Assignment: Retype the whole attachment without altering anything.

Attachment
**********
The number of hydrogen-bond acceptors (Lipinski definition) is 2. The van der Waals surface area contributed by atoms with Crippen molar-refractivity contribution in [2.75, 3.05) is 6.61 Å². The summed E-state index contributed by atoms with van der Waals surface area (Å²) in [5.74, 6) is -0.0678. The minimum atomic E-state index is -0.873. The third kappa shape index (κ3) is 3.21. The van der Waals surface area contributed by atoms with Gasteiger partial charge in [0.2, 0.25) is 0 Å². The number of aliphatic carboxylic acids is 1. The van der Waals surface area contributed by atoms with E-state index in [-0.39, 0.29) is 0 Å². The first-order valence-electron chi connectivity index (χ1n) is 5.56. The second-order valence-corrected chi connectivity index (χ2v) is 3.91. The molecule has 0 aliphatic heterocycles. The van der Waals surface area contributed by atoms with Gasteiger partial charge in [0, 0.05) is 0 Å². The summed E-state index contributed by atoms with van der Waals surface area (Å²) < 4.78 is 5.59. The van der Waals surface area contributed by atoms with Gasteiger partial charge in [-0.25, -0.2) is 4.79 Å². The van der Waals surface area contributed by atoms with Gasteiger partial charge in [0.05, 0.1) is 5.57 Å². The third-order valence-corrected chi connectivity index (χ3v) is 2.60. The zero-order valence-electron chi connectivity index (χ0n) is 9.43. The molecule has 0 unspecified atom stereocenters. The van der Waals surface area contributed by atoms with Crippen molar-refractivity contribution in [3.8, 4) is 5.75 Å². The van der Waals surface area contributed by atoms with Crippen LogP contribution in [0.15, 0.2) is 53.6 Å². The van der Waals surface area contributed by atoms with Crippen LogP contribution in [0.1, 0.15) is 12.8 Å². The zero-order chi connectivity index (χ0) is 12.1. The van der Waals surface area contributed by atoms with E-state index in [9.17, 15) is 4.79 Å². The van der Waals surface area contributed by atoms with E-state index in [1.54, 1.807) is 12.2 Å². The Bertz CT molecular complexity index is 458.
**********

The number of hydrogen-bond acceptors (Lipinski definition) is 2. The van der Waals surface area contributed by atoms with Crippen molar-refractivity contribution in [2.75, 3.05) is 6.61 Å². The summed E-state index contributed by atoms with van der Waals surface area (Å²) in [5.74, 6) is -0.0678. The minimum atomic E-state index is -0.873. The third kappa shape index (κ3) is 3.21. The van der Waals surface area contributed by atoms with Gasteiger partial charge in [0.2, 0.25) is 0 Å². The number of aliphatic carboxylic acids is 1. The van der Waals surface area contributed by atoms with E-state index in [-0.39, 0.29) is 0 Å². The first-order valence-electron chi connectivity index (χ1n) is 5.56. The second-order valence-corrected chi connectivity index (χ2v) is 3.91. The molecule has 0 aliphatic heterocycles. The van der Waals surface area contributed by atoms with Gasteiger partial charge in [0, 0.05) is 0 Å². The summed E-state index contributed by atoms with van der Waals surface area (Å²) < 4.78 is 5.59. The van der Waals surface area contributed by atoms with Gasteiger partial charge in [-0.25, -0.2) is 4.79 Å². The van der Waals surface area contributed by atoms with Gasteiger partial charge in [0.05, 0.1) is 5.57 Å². The third-order valence-corrected chi connectivity index (χ3v) is 2.60. The zero-order valence-electron chi connectivity index (χ0n) is 9.43. The molecule has 0 unspecified atom stereocenters. The van der Waals surface area contributed by atoms with Crippen molar-refractivity contribution in [3.8, 4) is 5.75 Å². The van der Waals surface area contributed by atoms with Crippen LogP contribution in [0.15, 0.2) is 53.6 Å². The van der Waals surface area contributed by atoms with Crippen LogP contribution in [0.1, 0.15) is 12.8 Å². The zero-order chi connectivity index (χ0) is 12.1. The van der Waals surface area contributed by atoms with E-state index in [9.17, 15) is 4.79 Å². The van der Waals surface area contributed by atoms with E-state index in [1.54, 1.807) is 12.2 Å². The Bertz CT molecular complexity index is 458.